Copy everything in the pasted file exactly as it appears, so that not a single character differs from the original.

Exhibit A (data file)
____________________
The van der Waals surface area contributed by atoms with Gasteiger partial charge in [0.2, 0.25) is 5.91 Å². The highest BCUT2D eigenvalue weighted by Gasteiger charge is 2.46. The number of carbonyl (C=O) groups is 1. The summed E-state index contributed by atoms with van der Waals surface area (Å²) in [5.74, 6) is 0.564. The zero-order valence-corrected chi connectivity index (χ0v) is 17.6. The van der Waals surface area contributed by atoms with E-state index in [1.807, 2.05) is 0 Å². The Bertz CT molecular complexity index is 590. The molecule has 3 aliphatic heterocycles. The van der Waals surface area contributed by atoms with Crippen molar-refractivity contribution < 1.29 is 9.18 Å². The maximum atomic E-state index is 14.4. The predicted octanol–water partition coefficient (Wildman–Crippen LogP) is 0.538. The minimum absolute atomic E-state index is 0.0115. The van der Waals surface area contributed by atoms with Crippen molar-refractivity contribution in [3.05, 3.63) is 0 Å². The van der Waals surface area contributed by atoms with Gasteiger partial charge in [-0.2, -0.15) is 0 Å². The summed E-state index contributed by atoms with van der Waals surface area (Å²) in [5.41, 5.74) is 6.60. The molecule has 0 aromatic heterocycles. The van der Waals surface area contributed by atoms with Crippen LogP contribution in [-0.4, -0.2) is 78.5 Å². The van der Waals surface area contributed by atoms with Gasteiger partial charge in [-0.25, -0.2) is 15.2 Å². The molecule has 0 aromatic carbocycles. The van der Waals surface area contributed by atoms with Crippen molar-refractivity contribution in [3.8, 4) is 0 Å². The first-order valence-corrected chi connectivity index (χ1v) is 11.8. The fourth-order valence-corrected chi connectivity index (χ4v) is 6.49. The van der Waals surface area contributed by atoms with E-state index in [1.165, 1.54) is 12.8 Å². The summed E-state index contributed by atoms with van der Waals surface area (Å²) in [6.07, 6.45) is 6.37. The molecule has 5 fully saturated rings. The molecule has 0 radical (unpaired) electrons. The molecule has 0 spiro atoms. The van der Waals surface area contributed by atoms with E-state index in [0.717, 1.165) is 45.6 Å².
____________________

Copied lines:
The van der Waals surface area contributed by atoms with Gasteiger partial charge in [0.2, 0.25) is 5.91 Å². The highest BCUT2D eigenvalue weighted by Gasteiger charge is 2.46. The number of carbonyl (C=O) groups is 1. The summed E-state index contributed by atoms with van der Waals surface area (Å²) in [5.74, 6) is 0.564. The zero-order valence-corrected chi connectivity index (χ0v) is 17.6. The van der Waals surface area contributed by atoms with E-state index in [1.807, 2.05) is 0 Å². The Bertz CT molecular complexity index is 590. The molecule has 3 aliphatic heterocycles. The van der Waals surface area contributed by atoms with Crippen molar-refractivity contribution < 1.29 is 9.18 Å². The maximum atomic E-state index is 14.4. The predicted octanol–water partition coefficient (Wildman–Crippen LogP) is 0.538. The minimum absolute atomic E-state index is 0.0115. The van der Waals surface area contributed by atoms with Crippen molar-refractivity contribution in [3.05, 3.63) is 0 Å². The van der Waals surface area contributed by atoms with Gasteiger partial charge in [-0.2, -0.15) is 0 Å². The summed E-state index contributed by atoms with van der Waals surface area (Å²) in [5.41, 5.74) is 6.60. The molecule has 0 aromatic heterocycles. The van der Waals surface area contributed by atoms with Crippen LogP contribution in [-0.4, -0.2) is 78.5 Å². The van der Waals surface area contributed by atoms with Gasteiger partial charge in [-0.25, -0.2) is 15.2 Å². The molecule has 0 aromatic carbocycles. The van der Waals surface area contributed by atoms with Crippen molar-refractivity contribution in [3.8, 4) is 0 Å². The first-order valence-corrected chi connectivity index (χ1v) is 11.8. The fourth-order valence-corrected chi connectivity index (χ4v) is 6.49. The van der Waals surface area contributed by atoms with E-state index in [1.165, 1.54) is 12.8 Å². The summed E-state index contributed by atoms with van der Waals surface area (Å²) in [6.07, 6.45) is 6.37. The molecule has 5 fully saturated rings. The molecule has 0 radical (unpaired) electrons. The molecule has 0 spiro atoms. The van der Waals surface area contributed by atoms with E-state index in [0.717, 1.165) is 45.6 Å².